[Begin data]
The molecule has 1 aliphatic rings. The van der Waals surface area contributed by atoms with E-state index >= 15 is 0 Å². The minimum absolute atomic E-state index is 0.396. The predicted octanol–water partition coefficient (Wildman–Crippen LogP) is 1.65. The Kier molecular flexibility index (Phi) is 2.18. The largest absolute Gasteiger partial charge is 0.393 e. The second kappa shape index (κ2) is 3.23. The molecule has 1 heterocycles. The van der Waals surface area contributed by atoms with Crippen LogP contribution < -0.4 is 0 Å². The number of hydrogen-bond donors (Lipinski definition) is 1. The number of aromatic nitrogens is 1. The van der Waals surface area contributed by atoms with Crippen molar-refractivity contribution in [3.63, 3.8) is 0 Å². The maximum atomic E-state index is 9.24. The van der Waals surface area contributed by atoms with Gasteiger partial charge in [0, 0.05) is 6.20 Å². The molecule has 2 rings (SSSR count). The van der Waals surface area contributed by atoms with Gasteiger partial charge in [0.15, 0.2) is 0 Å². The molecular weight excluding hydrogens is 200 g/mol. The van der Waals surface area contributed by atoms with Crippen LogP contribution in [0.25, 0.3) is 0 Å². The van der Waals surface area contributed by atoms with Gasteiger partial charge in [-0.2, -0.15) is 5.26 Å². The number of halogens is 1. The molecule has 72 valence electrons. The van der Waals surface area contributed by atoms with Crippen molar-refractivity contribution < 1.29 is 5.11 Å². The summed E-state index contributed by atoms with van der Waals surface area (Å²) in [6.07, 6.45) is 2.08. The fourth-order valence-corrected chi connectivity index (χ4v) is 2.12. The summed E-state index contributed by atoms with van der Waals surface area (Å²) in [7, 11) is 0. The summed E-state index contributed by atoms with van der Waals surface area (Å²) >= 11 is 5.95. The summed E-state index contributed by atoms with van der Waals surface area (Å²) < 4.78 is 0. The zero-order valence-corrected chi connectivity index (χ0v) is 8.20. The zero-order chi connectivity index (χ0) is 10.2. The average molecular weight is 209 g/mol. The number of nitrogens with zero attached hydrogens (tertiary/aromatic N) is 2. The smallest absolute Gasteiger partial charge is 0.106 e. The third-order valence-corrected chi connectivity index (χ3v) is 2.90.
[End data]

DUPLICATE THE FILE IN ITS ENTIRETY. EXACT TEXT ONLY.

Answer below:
The molecule has 1 aliphatic rings. The van der Waals surface area contributed by atoms with E-state index >= 15 is 0 Å². The minimum absolute atomic E-state index is 0.396. The predicted octanol–water partition coefficient (Wildman–Crippen LogP) is 1.65. The Kier molecular flexibility index (Phi) is 2.18. The largest absolute Gasteiger partial charge is 0.393 e. The second kappa shape index (κ2) is 3.23. The molecule has 1 heterocycles. The van der Waals surface area contributed by atoms with Crippen LogP contribution < -0.4 is 0 Å². The number of hydrogen-bond donors (Lipinski definition) is 1. The number of aromatic nitrogens is 1. The van der Waals surface area contributed by atoms with Crippen molar-refractivity contribution in [3.63, 3.8) is 0 Å². The maximum atomic E-state index is 9.24. The van der Waals surface area contributed by atoms with Gasteiger partial charge in [0, 0.05) is 6.20 Å². The molecule has 2 rings (SSSR count). The van der Waals surface area contributed by atoms with Gasteiger partial charge in [0.15, 0.2) is 0 Å². The molecular weight excluding hydrogens is 200 g/mol. The van der Waals surface area contributed by atoms with Crippen LogP contribution in [0.25, 0.3) is 0 Å². The van der Waals surface area contributed by atoms with Gasteiger partial charge in [-0.2, -0.15) is 5.26 Å². The number of halogens is 1. The molecule has 72 valence electrons. The van der Waals surface area contributed by atoms with Crippen molar-refractivity contribution < 1.29 is 5.11 Å². The summed E-state index contributed by atoms with van der Waals surface area (Å²) in [6.07, 6.45) is 2.08. The fourth-order valence-corrected chi connectivity index (χ4v) is 2.12. The summed E-state index contributed by atoms with van der Waals surface area (Å²) in [7, 11) is 0. The summed E-state index contributed by atoms with van der Waals surface area (Å²) >= 11 is 5.95. The summed E-state index contributed by atoms with van der Waals surface area (Å²) < 4.78 is 0. The zero-order valence-corrected chi connectivity index (χ0v) is 8.20. The zero-order chi connectivity index (χ0) is 10.2. The average molecular weight is 209 g/mol. The number of nitrogens with zero attached hydrogens (tertiary/aromatic N) is 2. The smallest absolute Gasteiger partial charge is 0.106 e. The third-order valence-corrected chi connectivity index (χ3v) is 2.90.